Free-Range Kids

A 5-Year-Old Pulled Down a 3-Year-Old's Pants. The Preschool Workers Are on Trial.

"We are here because one preschooler pulled down another preschooler's pants," says defense attorney Jason Flores-Williams.


Two Colorado child care workers will go on trial this June for presiding over a day care center where a 5-year-old pulled down a 3-year-old's pants.

Amy Lovato and Roberta Rodriguez of The Schoolhouse day care center in Poncha Springs face criminal charges for not reporting this incident to the authorities quickly enough, and for putting the children in danger.

"Let this fact not be obscured: We are here because one preschooler pulled down another preschooler's pants," Jason Flores-Williams, Lovato's attorney, told 11th Judicial District Judge Brian Green on Thursday, asking him to dismiss the charges.

Added Flores-Williams, these charges "criminalize preschool behavior by turning a 5-year-old into a deviant and a 3-year-old into a victim for acts that are neither sexual, abusive, criminal, negligent, or against any reasonable person or community standard."

Judge Green denied the defendants' motion, according to The Colorado Sun.

"This is the perfect case for the jury to hear," he announced to a courtroom that was packed with school parents who came to support Lovato and Rodriguez. The attendees expressed their feelings so loudly—sighing and groaning with exasperation—that the judge had to warn them to be quiet.

"I understand the great importance to the community, but I don't want to be sidelined or distracted," he said.

Green is presiding because the first two judges assigned to the case had to recuse themselves; their kids attend the day care center in question, Flores-Williams tells Reason.

The case against Lovato and Rodriguez seems to involve four charges, but even the judge found the case so muddled that he instructed the prosecutors to present it more cogently.

No one disputes that on January 16, Lovato was filling in as a classroom teacher because the center was short-staffed. When one of the kids wet their pants, Lovato left the classroom for between 3 and 5 minutes to clean the kid and deposit the wet clothes in the laundry. When she returned, she saw the 5-year-old "crouched over" a 3-year-old who later told Lovato that the boy had tried to pull her pants down and touch her butt.

The next day, when Lovato went into the center's bathroom, she found three kids there, including a girl with her pants down and the same boy. He was touching her butt.

The school did not ignore this misbehavior. It called the parents involved. It planned an all-school meeting on the topic of keeping your hands to yourself. Rodriguez took it upon herself to call the Chaffee County Early Childhood Council to find out what else she should be doing. She also reported the touching incidents to the child welfare department and the kids-briefly-in-a-room-without-a-teacher incident to the state licensing office.

But as the toddlers themselves discovered, sometimes there is just no way to cover your rear end. The authorities shut down the day care center midday on January 24, calling parents to immediately come pick up their kids. Terrified moms and dads raced over to find six armed deputies and a slew of cop cars.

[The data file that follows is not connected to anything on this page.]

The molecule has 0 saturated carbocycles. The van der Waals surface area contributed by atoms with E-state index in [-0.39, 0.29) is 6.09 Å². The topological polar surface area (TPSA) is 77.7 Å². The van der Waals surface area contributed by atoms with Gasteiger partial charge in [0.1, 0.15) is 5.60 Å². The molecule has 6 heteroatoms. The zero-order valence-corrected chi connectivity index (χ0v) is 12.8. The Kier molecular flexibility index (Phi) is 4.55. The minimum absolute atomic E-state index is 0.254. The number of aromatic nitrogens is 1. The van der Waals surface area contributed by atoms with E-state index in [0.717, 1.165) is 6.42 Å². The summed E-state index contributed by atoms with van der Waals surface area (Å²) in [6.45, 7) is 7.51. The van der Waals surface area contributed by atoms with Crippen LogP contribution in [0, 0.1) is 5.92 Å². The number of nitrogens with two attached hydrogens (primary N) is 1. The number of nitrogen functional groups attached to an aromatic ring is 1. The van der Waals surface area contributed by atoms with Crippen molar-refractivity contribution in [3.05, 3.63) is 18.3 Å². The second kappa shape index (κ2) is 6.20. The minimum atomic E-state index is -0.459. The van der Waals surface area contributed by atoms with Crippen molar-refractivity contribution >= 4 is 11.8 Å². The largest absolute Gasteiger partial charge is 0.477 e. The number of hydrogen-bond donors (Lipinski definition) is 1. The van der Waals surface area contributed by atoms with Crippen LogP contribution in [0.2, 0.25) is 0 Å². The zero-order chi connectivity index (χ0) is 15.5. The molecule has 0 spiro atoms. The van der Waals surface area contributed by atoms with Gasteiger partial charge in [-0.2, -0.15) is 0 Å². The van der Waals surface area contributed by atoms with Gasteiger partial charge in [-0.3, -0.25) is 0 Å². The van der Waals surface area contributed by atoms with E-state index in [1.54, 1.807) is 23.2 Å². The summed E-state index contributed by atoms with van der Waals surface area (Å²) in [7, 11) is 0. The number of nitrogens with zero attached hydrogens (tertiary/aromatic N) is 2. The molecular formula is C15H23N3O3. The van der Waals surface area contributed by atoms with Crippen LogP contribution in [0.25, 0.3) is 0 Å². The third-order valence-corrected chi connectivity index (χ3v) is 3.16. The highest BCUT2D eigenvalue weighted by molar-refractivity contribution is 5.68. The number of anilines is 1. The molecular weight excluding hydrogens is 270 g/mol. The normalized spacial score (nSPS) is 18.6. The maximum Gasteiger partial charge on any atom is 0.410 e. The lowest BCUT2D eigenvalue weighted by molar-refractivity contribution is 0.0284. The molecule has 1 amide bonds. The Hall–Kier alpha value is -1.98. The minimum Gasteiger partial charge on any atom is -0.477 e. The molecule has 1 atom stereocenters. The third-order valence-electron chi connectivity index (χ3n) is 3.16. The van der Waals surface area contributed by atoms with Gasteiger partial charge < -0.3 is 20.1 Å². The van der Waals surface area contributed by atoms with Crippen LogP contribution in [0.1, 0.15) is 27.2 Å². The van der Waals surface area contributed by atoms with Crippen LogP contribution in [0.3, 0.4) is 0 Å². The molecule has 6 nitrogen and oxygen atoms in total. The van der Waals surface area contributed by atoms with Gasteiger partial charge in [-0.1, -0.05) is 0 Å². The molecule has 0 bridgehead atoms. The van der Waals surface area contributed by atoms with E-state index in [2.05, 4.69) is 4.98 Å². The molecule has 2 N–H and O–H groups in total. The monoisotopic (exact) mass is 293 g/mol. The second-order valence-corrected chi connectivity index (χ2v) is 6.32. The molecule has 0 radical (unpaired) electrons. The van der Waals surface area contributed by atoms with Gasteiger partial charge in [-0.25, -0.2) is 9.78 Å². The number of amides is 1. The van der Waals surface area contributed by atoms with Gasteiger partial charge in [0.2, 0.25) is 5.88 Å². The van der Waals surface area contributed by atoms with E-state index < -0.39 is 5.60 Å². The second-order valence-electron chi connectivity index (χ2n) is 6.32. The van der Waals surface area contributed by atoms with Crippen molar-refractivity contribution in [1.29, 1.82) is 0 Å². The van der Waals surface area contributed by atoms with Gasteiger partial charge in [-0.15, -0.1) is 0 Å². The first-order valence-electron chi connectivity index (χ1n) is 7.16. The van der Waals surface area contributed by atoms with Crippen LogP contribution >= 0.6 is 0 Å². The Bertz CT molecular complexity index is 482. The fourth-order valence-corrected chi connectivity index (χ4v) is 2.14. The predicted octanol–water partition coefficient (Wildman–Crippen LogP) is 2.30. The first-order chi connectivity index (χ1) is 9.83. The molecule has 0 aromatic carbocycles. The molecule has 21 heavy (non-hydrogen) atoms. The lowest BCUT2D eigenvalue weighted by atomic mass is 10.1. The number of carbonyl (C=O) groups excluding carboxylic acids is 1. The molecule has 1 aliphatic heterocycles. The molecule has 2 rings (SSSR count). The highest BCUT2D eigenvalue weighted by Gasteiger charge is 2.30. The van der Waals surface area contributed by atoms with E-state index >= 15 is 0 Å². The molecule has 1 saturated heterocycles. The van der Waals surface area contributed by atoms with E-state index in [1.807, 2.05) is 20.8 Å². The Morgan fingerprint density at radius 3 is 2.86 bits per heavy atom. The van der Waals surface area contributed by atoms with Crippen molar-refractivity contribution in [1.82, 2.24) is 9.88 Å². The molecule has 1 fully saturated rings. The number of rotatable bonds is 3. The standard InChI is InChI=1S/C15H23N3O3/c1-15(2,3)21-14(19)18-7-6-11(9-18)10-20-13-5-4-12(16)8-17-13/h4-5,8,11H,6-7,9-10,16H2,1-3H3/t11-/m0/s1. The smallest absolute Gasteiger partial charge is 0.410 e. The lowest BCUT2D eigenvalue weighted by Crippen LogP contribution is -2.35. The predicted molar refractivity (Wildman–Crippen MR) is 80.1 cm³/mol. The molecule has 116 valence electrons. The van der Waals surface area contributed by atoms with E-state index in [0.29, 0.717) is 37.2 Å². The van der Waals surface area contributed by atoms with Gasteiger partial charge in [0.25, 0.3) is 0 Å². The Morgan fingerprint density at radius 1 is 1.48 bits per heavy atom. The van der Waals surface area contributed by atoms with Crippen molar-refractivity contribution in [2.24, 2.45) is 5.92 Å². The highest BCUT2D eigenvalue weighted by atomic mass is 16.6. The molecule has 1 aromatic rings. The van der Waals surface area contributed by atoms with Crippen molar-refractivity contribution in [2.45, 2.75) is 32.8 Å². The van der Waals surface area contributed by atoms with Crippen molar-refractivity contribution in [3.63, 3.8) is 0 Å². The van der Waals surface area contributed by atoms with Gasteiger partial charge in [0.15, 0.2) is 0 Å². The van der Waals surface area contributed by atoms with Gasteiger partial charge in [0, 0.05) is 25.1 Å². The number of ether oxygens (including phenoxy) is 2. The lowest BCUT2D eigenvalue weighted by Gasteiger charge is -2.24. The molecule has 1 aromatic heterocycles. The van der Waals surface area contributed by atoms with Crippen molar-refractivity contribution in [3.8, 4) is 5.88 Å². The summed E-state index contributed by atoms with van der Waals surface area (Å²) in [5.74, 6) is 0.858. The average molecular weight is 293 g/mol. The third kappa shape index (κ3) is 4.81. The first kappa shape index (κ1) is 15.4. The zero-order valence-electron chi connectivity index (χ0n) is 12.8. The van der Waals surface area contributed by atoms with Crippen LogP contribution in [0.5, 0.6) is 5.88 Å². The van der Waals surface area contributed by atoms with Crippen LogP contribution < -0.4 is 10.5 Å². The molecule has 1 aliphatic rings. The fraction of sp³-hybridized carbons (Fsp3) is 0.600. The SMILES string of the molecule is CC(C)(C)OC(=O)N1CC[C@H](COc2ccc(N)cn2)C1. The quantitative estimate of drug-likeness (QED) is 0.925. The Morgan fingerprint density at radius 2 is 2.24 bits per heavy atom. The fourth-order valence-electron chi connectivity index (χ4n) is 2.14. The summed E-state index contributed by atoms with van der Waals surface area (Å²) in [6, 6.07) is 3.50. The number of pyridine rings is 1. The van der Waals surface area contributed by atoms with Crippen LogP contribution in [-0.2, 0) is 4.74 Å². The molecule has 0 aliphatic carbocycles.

"When they realized their children were safe, they wondered if they had been molested," reported The Colorado Sun. "Neither the sheriff's deputies or Chaffee County child welfare authorities who joined them in the raid of the child care center were providing information."

It was only two days later, during a meeting at the sheriff's office, that the parents learned what had happened.

In summary, the potential wrongdoing seems to involve not reporting the incidents immediately enough—these were officially reported to the authorities about three days later—and leaving the kids unsupervised for the briefest of moments.

The defense attorneys argued that the question of how quickly a school must report an incident of abuse is vague. So, it seems, is the definition of abuse. And so is whether leaving the room to clean off a pee-soaked kid constitutes neglect.

The problem, says Flores-Williams, is that we give child care workers enormous responsibility, "and yet we afford them no discretion in the way they handle those responsibilities."

It's also a problem that the authorities would seek to punish a preschool for being a place where there are preschoolers. Unruly kids are a fact of life, and treating a common occurrence like a criminal matter is absurd. A trial is not in the best interests of the kids, their parents, or anyone else.

"In some ways, this perfectly illustrates a system we set up that winds up leaving nothing but trauma and harm in its wake, and yet we justify it in the name of 'protecting the children,'" says Richard Wexler, executive director of the National Coalition for Child Protection Reform. "An awful lot of time has gone into this: The police had to investigate, child protective services investigated, there's a trial that's about to happen. All that time and money and effort is, in effect, stolen from finding the relatively few children in actual danger."

Wexler added that Colorado has set up a task force to study the mandatory reporting issues.

"They should look very closely at this case," he says.

But for now, the case is going to a jury. Expect more groans and sighs.